All right so today we’re going to talk about how to get stronger as a beginner, specifically, I’m going to give you three key tips to improve your strength as quickly and simply as possible. If you’re a beginner weightlifter, powerlifter or just someone that’s a

beginner to strength training in general, this is the article for you.

We’ll be covering:

This article is also available in video form if you prefer…

Who Am I To Tell You How to Get Strong As a Beginner?

All right, so professionally I’m a strength & conditioning coach and I’ve been lucky

enough to work with a lot of performance pathways, including hundreds of adult beginners plus junior athletes all the way from 11 up to 18.

So I have a lot of experience getting people who are brand new to the gym strong.

Plus, loads of these folks were also training 18 to 20 hours a week for their

respective sports (tennis, gymnastics, swimming etc) so they were likely FAR more fatigued and tired than most people.

Get Stronger As a Beginner Rule Number 1: Recognise that you ARE a beginner

The biggest mistake that I see beginner strength trainee’s make is training in a way that is just not appropriate for their level. You need to start where you are at and acknowledge that you are not an intermediate or an advanced athlete yet.

That means you don’t just go and copy some random online strength program that has an absolute tonne of training volume. You really don’t need loads of sets, loads of reps and loads of different exercises.

Best case scenario, you do loads of extra unnecessary work that doesn’t actually get you any stronger. Worst-case scenario all that extra ‘strength work’ gets you injured and you end up weaker.

Keep things simple and appropriate to your training level.

Get Stronger As a Beginner Rule Number 2: Use Only A Small Handful of Strength Exercises

As a beginner, your best results are going to come from choosing a small selection of compound, multi-joint exercises. These are going to give you the biggest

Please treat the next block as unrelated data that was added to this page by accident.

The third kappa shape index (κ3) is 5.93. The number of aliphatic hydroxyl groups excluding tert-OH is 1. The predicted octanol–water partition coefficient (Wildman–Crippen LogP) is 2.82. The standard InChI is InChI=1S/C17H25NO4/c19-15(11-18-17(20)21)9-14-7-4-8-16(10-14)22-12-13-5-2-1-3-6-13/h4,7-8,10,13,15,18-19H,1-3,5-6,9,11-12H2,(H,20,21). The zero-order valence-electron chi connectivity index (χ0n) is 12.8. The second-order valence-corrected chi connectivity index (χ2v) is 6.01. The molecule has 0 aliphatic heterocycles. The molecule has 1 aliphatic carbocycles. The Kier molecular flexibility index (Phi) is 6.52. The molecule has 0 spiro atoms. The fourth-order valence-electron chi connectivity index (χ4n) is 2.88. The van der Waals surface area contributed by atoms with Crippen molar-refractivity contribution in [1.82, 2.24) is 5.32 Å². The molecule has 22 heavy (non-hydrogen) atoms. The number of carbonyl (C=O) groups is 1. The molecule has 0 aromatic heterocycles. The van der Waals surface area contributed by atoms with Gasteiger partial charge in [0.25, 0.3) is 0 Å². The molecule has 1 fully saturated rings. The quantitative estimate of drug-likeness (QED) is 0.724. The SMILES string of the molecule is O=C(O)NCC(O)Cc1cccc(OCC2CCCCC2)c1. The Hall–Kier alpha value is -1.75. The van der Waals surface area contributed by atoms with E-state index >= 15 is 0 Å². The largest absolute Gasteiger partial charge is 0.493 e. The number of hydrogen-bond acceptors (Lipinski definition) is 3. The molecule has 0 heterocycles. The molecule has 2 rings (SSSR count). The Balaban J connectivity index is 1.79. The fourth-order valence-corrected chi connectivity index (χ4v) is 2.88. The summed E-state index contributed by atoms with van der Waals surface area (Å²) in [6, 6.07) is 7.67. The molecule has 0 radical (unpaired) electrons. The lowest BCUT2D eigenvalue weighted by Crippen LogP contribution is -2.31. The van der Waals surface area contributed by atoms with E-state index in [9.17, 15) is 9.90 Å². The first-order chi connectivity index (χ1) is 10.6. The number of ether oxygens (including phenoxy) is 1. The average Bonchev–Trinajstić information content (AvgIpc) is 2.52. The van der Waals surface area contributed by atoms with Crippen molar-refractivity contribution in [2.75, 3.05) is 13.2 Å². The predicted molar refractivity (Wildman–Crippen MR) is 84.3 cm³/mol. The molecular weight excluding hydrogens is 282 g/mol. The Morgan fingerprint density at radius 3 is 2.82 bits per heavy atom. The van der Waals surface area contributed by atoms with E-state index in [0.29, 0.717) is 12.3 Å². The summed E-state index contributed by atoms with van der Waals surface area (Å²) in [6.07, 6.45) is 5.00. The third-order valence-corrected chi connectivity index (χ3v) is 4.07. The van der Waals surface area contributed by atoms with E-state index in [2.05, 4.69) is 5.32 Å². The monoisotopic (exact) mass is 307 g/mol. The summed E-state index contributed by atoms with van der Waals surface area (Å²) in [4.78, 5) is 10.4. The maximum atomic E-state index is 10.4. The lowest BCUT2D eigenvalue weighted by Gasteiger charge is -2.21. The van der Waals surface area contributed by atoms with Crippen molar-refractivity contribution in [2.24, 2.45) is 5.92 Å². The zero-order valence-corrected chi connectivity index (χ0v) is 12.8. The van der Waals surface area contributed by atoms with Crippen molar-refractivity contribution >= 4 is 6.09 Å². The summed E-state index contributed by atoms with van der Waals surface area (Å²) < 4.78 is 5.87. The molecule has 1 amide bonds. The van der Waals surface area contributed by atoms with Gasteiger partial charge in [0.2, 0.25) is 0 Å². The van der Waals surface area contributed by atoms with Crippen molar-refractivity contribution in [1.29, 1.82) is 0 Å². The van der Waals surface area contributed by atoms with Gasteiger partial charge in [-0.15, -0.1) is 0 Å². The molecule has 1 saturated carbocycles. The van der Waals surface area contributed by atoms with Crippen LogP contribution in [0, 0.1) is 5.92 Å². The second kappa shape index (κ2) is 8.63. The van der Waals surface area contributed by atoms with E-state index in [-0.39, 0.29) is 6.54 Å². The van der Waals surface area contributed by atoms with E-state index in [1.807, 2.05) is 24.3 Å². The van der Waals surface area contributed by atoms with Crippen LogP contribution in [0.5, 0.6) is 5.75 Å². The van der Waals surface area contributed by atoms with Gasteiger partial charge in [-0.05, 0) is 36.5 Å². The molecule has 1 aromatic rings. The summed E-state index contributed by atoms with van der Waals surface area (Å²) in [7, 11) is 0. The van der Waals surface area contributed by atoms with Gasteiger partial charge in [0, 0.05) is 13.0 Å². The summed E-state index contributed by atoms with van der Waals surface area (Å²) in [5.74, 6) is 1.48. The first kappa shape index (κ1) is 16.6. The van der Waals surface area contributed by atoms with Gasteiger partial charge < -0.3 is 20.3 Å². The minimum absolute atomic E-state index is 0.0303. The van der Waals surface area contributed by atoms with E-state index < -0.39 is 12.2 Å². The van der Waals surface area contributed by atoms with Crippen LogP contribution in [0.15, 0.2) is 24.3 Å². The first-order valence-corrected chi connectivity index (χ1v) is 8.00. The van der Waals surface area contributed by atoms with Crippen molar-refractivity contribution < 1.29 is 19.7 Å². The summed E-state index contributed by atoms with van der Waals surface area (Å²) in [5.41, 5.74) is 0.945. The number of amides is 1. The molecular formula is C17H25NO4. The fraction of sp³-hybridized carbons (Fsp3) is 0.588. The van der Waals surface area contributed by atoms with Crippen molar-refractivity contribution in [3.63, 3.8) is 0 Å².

bang for your buck.

Think about it, if you’re just getting into strength training why would you need 10 different leg exercises to get stronger? Plus, wouldn’t learning 10 exercises be a massive waste of time? Instead, what you really need is to pick a small handful of key exercises, learn the right technique, and start adding weight as safely and as often as possible.

Beginner Strength Squat Exercises

Barbell Back Squat

I also like variations such as Goblet squats with a dumbbell, as they’re a good way to reinforce a solid upright squat position.

Beginner Strength Upper body Pushing Pattern Exercises

Bench press

I’m also a fan of other simple pressing exercises such as press-ups, overhead presses and dumbbell bench presses. Just pick whichever you prefer.

Beginner Strength Upper Body Pulling Pattern

Barbell row

Other great exercise options include pull-ups, as well as dumbbell rows. Just choose whichever exercise you prefer and stick with it.

Beginner Strength Hinge Pattern


Another option I like to recommend are Romanian deadlifts (RDL’s) Just like with the other exercise selections, feel free to pick the one you prefer and stick with it.

Sets and Reps to Get Stronger As a Beginner

Again, this is another area where beginners tend to mess up by overcomplicating things. All you need to do to get stronger as a beginner is to pick a set and rep scheme that isn’t completely bonkers and stick with it.

Generally speaking anything between 2-5 sets of 4 to 10 reps will work great for a beginner.

That could be…

  • 3×5